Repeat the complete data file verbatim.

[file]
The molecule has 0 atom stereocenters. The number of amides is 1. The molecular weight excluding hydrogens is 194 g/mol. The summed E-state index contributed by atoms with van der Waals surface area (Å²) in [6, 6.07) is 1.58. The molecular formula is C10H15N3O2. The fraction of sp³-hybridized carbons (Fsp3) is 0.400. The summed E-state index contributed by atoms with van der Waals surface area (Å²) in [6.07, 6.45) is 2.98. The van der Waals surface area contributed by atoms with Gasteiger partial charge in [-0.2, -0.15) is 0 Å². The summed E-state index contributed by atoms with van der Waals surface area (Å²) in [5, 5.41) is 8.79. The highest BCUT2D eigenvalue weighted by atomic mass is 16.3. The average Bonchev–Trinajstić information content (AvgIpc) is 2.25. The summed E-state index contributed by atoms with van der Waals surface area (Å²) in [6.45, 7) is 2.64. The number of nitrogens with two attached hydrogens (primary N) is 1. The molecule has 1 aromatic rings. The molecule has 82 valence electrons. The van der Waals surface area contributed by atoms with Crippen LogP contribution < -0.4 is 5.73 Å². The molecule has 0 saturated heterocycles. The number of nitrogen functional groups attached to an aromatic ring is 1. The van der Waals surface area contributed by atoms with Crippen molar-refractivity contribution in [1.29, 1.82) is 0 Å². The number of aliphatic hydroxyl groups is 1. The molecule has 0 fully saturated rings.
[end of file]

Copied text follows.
The molecule has 0 atom stereocenters. The number of amides is 1. The molecular weight excluding hydrogens is 194 g/mol. The summed E-state index contributed by atoms with van der Waals surface area (Å²) in [6, 6.07) is 1.58. The molecular formula is C10H15N3O2. The fraction of sp³-hybridized carbons (Fsp3) is 0.400. The summed E-state index contributed by atoms with van der Waals surface area (Å²) in [6.07, 6.45) is 2.98. The van der Waals surface area contributed by atoms with Gasteiger partial charge in [-0.2, -0.15) is 0 Å². The summed E-state index contributed by atoms with van der Waals surface area (Å²) in [5, 5.41) is 8.79. The highest BCUT2D eigenvalue weighted by atomic mass is 16.3. The average Bonchev–Trinajstić information content (AvgIpc) is 2.25. The summed E-state index contributed by atoms with van der Waals surface area (Å²) in [6.45, 7) is 2.64. The number of nitrogens with two attached hydrogens (primary N) is 1. The molecule has 1 aromatic rings. The molecule has 82 valence electrons. The van der Waals surface area contributed by atoms with Crippen LogP contribution < -0.4 is 5.73 Å². The molecule has 0 saturated heterocycles. The number of nitrogen functional groups attached to an aromatic ring is 1. The van der Waals surface area contributed by atoms with Crippen molar-refractivity contribution in [1.29, 1.82) is 0 Å². The number of aliphatic hydroxyl groups is 1. The molecule has 0 fully saturated rings.